How To Make a Crutch: a Step-by-Step Guide
The art of rolling a joint is sacred within stoner culture, the gospel of group smoke sessions and true cannabis connoisseurs. To make the most of that freshly twisted joint, most weed smokers lean on the simple, yet effective crutch when rolling up.
Also known as a filter or tip, a crutch is an essential part of the joint rolling process. You can’t roll the perfect joint without one. It functions as an extension that keeps fingers and lips from being burned by the fiery cherry, and also makes it easier to hold and pass around in a social setting.
Another benefit of using a crutch is that it allows for better airflow, preventing the bottom tip of the joint from closing in on itself or becoming clogged with sticky resin buildup. Not to mention, you also use your weed more efficiently, as the crutch allows you to burn through all of your bud before you reach the end of the rolling paper.
Still wondering why the crutch is such a coveted part of the joint rolling process? Here’s what the internet has to say about it …
I’m not rolling up or smoking a Joint without making or adding a crutch ☝🏾🤷🏾♀️ https://t.co/BxHNrkTO9f
[rolling a joint]
Friend: Do you have any crutch paper?
Me: *hands them my social security card*
It may seem like origami, but relax, creating a crutch isn’t hard. In fact, it’s incredibly easy to do and, once you get the process down pat, takes just a matter of seconds. Here’s a step-by-step guide on how to make a crutch and bring your joint rolling skills to the next level.
- Cardstock paper or index card
- Joint papers
- Ground weed
How to Make a Crutch
Step 1 – Tear Cardstock Paper
Take the cardstock paper or index card and evenly tear off a piece that is roughly a half-inch wide, or a little more than 1 centimeter. If you’re rolling with longer king-size papers, you may want to increase the width to three-fourths of an inch, or about 2 centimeters. You don’t have to be extremely accurate with the width, just eye it out to the best of your ability if you don’t have a measuring tool handy. Fold a crease into the paper to help ensure that you get an even tear.
Step 2 – Fold the Paper
Take one end of the paper and fold it into a zig-zag “M” shape. To do this, make four creases folded back-to-front until the tip of the paper resembles the letter M. Try to keep an adequate amount of length leftover for the next step.
Step 3 – Wrap it Up
Taking the remaining length leftover from the folded tip, wrap it around the folds until there’s a circle surrounding the zig-zag M-shaped pattern. If there’s not enough paper left over to complete the wrap, you can unwind your M and try to remake it with smaller folds.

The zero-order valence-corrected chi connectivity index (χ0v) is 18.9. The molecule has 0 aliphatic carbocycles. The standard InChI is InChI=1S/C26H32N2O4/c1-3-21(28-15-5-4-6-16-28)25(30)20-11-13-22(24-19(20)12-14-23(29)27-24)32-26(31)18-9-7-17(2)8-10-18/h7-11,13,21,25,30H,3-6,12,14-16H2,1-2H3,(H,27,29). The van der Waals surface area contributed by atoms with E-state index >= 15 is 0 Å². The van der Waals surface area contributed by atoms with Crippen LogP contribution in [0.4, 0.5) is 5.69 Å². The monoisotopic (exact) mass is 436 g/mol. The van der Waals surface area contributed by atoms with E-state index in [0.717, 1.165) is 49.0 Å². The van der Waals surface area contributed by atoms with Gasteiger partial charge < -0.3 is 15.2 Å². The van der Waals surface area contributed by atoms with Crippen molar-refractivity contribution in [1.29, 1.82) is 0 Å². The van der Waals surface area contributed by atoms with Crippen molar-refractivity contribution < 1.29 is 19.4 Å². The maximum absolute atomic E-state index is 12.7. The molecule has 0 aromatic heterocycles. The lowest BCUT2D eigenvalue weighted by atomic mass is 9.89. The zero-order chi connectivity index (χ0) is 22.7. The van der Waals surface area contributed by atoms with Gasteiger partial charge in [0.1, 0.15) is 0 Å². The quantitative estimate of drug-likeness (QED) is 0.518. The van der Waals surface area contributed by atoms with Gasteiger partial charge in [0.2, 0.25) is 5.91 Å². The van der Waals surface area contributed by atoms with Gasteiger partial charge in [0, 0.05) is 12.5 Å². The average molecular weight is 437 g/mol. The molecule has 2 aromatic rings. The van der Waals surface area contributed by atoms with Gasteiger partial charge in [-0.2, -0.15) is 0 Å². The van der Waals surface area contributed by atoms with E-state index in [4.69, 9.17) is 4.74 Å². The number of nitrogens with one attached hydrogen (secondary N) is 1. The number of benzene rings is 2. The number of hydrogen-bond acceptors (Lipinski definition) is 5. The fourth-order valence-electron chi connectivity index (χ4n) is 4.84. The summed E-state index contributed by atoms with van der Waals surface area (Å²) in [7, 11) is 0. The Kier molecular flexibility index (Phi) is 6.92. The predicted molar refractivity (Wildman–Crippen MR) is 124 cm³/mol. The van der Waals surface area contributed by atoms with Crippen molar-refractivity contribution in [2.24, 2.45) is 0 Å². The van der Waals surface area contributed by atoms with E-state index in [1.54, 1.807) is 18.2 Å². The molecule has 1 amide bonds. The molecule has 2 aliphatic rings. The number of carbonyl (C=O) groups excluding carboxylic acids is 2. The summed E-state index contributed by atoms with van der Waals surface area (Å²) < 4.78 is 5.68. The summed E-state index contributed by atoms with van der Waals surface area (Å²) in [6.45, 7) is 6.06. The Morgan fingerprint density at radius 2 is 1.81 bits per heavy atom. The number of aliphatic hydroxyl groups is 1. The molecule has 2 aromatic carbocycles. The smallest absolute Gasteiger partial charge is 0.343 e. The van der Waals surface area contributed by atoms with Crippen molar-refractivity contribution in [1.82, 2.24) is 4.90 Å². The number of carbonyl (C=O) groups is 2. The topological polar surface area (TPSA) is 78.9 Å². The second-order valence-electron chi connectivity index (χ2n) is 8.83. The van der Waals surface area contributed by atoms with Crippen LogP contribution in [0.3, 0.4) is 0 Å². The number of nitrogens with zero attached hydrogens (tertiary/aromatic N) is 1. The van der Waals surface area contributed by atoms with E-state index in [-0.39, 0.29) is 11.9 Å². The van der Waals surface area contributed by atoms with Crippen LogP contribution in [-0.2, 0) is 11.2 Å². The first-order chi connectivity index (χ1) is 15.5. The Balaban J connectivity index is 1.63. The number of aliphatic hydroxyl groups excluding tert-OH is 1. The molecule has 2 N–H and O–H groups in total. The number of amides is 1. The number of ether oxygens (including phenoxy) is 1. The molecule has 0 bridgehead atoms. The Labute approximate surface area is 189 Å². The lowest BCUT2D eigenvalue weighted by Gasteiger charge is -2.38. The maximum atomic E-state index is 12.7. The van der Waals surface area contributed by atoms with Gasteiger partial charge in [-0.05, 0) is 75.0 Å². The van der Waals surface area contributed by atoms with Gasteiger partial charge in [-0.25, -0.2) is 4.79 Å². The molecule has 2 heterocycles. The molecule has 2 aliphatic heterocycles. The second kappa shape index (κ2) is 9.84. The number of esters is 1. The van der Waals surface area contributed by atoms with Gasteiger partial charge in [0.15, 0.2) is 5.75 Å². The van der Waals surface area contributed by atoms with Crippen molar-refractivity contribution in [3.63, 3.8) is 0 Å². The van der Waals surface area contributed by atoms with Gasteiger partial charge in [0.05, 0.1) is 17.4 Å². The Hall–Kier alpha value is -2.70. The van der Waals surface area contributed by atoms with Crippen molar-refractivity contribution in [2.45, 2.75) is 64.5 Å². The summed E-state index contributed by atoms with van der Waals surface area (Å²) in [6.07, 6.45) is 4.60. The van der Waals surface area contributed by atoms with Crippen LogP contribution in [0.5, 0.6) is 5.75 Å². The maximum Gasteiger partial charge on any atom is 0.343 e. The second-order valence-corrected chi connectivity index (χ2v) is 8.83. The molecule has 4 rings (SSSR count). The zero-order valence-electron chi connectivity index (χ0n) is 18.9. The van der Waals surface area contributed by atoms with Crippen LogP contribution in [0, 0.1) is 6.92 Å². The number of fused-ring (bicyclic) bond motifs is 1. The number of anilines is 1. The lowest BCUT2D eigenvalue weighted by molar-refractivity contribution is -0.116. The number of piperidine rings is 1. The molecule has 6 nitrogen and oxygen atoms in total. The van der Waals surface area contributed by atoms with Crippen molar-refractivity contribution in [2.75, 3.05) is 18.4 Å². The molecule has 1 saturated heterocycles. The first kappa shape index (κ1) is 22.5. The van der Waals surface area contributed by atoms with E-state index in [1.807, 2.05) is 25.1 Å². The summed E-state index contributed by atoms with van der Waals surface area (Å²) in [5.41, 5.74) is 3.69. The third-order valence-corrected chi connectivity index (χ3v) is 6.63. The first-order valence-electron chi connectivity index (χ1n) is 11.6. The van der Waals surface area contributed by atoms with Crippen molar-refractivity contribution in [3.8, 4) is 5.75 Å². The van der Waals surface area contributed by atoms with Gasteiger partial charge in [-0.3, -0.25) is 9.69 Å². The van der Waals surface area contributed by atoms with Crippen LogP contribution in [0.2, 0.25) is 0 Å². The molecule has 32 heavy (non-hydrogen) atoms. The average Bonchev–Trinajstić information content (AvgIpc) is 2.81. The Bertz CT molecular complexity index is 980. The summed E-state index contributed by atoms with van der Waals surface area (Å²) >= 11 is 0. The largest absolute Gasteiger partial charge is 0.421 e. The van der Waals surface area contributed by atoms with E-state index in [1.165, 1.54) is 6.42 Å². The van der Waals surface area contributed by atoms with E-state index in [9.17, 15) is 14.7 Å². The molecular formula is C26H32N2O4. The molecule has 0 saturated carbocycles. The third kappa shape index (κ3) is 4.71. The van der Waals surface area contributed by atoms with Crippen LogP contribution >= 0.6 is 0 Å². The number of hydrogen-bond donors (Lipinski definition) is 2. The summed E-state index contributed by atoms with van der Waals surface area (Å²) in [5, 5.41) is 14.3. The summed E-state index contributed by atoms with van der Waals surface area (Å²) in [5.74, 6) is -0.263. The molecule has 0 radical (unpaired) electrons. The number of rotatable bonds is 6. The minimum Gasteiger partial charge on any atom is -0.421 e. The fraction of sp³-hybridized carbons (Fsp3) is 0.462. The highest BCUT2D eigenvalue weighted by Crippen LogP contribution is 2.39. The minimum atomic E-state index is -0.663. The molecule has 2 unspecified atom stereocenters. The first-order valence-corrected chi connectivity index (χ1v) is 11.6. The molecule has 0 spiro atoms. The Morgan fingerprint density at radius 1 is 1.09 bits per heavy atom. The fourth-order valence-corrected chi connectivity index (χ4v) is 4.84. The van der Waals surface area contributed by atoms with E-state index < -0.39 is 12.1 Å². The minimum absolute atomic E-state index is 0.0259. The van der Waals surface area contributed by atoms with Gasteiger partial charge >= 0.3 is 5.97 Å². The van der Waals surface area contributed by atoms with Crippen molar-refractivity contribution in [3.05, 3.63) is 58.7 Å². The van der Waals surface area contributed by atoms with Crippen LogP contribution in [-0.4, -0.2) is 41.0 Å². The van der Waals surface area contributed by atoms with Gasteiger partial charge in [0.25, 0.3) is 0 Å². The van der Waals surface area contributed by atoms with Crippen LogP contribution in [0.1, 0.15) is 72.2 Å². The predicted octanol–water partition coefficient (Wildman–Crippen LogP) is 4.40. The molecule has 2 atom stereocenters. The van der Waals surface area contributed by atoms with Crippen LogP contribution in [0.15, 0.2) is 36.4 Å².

Step 4 – Crutch, Meet Rolling Paper
Once you have the perfect crutch folded and rolled up, drop it into the tip of the rolling paper.
It’s easiest to grind up your weed and put it inside of the rolling paper after inserting the crutch. Depending on whether you want a pinner or cone-shaped joint, place the crutch at the end tip and disperse the ground weed accordingly throughout the inner crease of the rolling paper.
Step 5 – Roll it up
Now that you have your crutch and weed situated in the rolling paper, you’re at the final stretch. Simply roll it up, seal it up, sit back, spark it up, and enjoy.
And remember, when desperate times call for desperate joint rolling measures, a potential crutch can come to you in many unexpected forms.
your business card a crutch in my joint
Frequently Asked Questions
What Material Can You Use for Joint Filters?
Thick paper or cardboard makes for the best joint filters, commonly called crutches. A crutch allows for better airflow through the joint, prevents excessive moisture from making the end wet and reduces waste. Glass and wooden crutches are great alternatives to paper and can be found at tobacco shops, head shops and some dispensaries.
Where Can You Get Joint Papers?
Most dispensaries and delivery services carry joint papers, also called rolling papers. Brand-name joint papers like Joker and ZigZag are for sale behind-the-counter at most gas stations and grocery chains. Papers are also available at head shops, your local tobacco shops and online.
Can You Reuse Filter Tips?
Whether you can or should reuse a filter tip depends on what it’s made with. Paper crutches absorb oil and resin left behind in the process of smoking a joint. While you can use a crutch more than once, it will likely alter the flavor and become less effective with each re-use. Glass tips are meant for reuse and can be cleaned with isopropyl alcohol.
Can You Use Cigarette Filters in Joints?
Yes, you can use cigarette filters in cannabis joints if you have them available. The generic cigarette filter tip is made of cotton, cellulose acetate fiber, paper or activated charcoal.
Feature image by Gina Coleman/Weedmaps
How To Make a Crutch: a Step-by-Step Guide The art of rolling a joint is sacred within stoner culture, the gospel of group smoke sessions and true cannabis connoisseurs. To make the most of that
How to Roll a Better Crutch for Your Joint or Spliff